There might be a few extra endangered sea turtles in the ocean one day thanks to the novel coronavirus after lockdowns in Brazil left nearly 100 new hatchlings with a clear path across the beach and into the waves.
Wildlife officials were the only humans on the beach in the town of Paulista last week when 97 endangered hawksbill sea turtles hatched in front of their eyes, according to a news release from the city.
The tiny turtles are extremely vulnerable in their first mad dash to the ocean, and many fall prey to hungry birds or over-curious humans who interfere in the process.
However, this latest batch got to make their journey to the water without facing human interruptions, as much of the country has hunkered down to avoid spreading COVID-19, the disease caused by the virus.
A total of 87 green turtles and 204 hawksbill turtles have been born on the beach this year, but the latest batch of hawksbills enjoyed an easier path than the others, according to Herbert Andrade, environmental manager for the city of Paulista.
Hawksbill sea turtle hatchlings are only about five centimetres (two inches) long, but they can grow to be up to 0.8 metres (2.5 feet) long if they survive the treacherous first few years of their lives.
The endangered species lives in tropical waters around the globe and ranges from the coasts of Texas and South Florida down to Brazil, according to the U.S. National Wildlife Foundation.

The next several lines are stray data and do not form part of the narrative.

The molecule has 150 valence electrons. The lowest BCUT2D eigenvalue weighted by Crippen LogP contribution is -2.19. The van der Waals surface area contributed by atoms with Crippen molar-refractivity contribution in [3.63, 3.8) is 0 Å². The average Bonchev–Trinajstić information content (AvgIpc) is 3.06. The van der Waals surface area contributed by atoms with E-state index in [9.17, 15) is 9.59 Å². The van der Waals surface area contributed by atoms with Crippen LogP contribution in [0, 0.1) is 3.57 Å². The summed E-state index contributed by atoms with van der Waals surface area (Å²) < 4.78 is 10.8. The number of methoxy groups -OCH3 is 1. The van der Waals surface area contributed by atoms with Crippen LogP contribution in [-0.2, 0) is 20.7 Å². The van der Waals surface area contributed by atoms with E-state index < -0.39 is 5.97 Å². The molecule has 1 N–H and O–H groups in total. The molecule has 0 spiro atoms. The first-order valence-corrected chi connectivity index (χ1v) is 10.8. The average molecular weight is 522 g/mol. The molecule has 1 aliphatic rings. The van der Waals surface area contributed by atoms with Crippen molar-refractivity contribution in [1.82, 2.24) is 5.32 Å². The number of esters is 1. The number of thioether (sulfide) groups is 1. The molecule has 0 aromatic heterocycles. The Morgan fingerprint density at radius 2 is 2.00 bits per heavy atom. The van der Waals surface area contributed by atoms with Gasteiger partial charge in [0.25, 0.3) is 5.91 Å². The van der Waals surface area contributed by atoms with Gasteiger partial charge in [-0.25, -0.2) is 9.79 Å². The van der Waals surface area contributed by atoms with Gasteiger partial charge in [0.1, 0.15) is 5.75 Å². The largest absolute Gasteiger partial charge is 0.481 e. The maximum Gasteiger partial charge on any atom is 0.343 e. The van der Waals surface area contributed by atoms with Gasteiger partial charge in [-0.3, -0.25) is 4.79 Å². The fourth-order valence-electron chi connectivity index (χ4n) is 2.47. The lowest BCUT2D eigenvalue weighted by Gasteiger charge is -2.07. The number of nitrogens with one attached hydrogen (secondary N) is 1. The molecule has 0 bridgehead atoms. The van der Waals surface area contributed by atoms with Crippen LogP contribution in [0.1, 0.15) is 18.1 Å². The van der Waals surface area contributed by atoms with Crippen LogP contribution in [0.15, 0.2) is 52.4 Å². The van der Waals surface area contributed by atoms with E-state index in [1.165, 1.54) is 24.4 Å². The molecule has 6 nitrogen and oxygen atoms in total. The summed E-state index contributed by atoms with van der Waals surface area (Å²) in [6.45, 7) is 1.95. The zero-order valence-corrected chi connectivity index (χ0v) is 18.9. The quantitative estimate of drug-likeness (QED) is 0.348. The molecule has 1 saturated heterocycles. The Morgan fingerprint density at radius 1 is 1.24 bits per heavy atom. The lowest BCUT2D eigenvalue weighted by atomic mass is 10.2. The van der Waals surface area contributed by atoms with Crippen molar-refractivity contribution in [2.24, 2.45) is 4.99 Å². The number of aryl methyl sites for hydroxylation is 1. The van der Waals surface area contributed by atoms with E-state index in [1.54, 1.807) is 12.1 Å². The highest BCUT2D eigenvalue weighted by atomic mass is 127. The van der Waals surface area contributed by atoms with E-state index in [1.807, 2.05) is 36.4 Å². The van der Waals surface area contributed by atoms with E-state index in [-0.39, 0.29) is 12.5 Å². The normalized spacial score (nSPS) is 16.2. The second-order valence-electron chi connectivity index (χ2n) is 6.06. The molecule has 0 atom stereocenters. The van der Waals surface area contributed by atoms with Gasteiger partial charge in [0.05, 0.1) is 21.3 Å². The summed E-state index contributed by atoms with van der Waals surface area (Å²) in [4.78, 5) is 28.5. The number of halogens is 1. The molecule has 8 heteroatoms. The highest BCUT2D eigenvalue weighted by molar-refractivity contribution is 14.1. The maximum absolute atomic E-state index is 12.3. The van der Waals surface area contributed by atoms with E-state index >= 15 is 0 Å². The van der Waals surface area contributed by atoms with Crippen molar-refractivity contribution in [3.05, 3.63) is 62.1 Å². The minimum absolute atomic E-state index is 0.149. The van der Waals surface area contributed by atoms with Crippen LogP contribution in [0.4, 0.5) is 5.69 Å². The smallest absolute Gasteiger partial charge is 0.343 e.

Hawksbill sea turtles lay their eggs on sandy beaches. Those eggs incubate for about 60 days before hatching dozens of tiny turtles that flop toward the beach, using the night sky to navigate their way to the water.
The turtles are critically endangered because of the wildlife trade, according to the World Wildlife Foundation.
Fish and wildlife officials in many countries are trying to save the turtles through a variety of measures, including protecting their eggs on busy human beaches.
That job just got a little easier — at least for now.
Questions about COVID-19? Here are some things you need to know:
Health officials caution against all international travel. Returning travellers are legally obligated to self-isolate for 14 days, beginning March 26, in case they develop symptoms and to prevent spreading the virus to others. Some provinces and territories have also implemented additional recommendations or enforcement measures to ensure those returning to the area self-isolate.
Symptoms can include fever, cough and difficulty breathing — very similar to a cold or flu. Some people can develop a more severe illness. People most at risk of this include older adults and people with severe chronic medical conditions like heart, lung or kidney disease. If you develop symptoms, contact public health authorities.
To prevent the virus from spreading, experts recommend frequent handwashing and coughing into your sleeve. They also recommend minimizing contact with others, staying home as much as possible and maintaining a distance of two metres from other people if you go out.
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